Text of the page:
By: Jim Crumley (Author)
173 pages, no illustrations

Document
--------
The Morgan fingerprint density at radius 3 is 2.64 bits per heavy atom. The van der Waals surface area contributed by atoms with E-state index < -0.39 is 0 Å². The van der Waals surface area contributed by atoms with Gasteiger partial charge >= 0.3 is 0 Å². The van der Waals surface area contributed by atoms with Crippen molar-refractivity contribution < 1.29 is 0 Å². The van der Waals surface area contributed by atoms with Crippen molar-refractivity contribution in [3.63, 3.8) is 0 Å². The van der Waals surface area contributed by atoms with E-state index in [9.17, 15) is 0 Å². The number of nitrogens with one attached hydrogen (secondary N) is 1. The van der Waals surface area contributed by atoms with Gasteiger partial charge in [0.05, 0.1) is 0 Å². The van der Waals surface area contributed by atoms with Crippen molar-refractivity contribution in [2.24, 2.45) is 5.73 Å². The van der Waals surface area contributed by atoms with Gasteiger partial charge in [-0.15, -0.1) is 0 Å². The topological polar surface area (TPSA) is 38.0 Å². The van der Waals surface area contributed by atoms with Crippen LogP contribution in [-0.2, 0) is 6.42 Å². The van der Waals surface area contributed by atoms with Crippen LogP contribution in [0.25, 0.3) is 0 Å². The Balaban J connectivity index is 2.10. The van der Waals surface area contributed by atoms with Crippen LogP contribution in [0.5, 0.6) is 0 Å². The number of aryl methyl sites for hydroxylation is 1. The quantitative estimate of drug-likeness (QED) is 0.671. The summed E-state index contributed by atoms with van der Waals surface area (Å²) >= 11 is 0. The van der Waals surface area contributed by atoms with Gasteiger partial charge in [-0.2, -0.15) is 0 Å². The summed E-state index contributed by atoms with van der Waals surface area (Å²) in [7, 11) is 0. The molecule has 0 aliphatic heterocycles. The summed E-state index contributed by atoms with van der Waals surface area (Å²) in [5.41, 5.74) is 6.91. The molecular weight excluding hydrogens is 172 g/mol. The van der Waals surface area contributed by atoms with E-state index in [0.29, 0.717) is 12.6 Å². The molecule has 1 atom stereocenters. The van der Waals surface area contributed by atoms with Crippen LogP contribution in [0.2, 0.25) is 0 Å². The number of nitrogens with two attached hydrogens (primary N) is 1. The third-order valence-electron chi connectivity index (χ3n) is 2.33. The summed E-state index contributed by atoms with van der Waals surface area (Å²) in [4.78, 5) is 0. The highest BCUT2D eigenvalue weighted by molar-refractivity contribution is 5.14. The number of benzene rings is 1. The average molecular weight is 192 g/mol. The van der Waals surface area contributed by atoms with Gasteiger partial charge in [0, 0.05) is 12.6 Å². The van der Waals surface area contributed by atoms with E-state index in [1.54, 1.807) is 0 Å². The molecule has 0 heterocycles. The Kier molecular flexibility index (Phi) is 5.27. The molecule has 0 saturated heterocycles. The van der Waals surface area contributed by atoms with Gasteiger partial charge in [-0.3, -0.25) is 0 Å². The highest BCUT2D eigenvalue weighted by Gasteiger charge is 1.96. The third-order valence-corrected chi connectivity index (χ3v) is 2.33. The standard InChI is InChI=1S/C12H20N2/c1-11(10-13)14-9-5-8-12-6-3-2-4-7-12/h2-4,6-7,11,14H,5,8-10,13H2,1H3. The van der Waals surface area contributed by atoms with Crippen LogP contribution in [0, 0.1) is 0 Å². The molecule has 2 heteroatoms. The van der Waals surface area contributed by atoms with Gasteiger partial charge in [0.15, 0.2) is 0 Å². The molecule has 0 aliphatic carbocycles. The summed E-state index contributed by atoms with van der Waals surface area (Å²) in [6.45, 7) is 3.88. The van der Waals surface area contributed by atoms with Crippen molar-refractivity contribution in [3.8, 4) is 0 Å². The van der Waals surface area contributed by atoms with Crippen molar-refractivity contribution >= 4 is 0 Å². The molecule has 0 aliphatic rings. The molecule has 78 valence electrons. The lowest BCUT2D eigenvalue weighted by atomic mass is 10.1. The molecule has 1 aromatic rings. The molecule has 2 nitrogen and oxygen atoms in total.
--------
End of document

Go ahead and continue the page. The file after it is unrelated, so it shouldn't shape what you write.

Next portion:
The Great Wood of Caledon – the historic native forest of Highland Scotland – has a reputation as potent and misleading as the wolves that ruled it. The popular image is of an impassable, sun-snuffing shroud, a Highlandswide jungle infested by wolf, lynx, bear, beaver, wild white cattle, wild boar, and wilder painted men. Jim Crumley shines a light into the darker corners of the Great Wood, to re-evaluate some of the questionable elements of its reputation, and to assess the possibilities of its partial resurrection into something like a national forest. The Great Wood threads a path among relict strongholds of native woodland, beginning with a soliloquy by the Fortingall Yew, the one tree in Scotland that can say of the hey-day of the Great Wood 5000 years ago: "I was there." The journey is enriched by vivid wildlife encounters, a passionate and poetic account that binds the slow dereliction of the past to an optimistic future.
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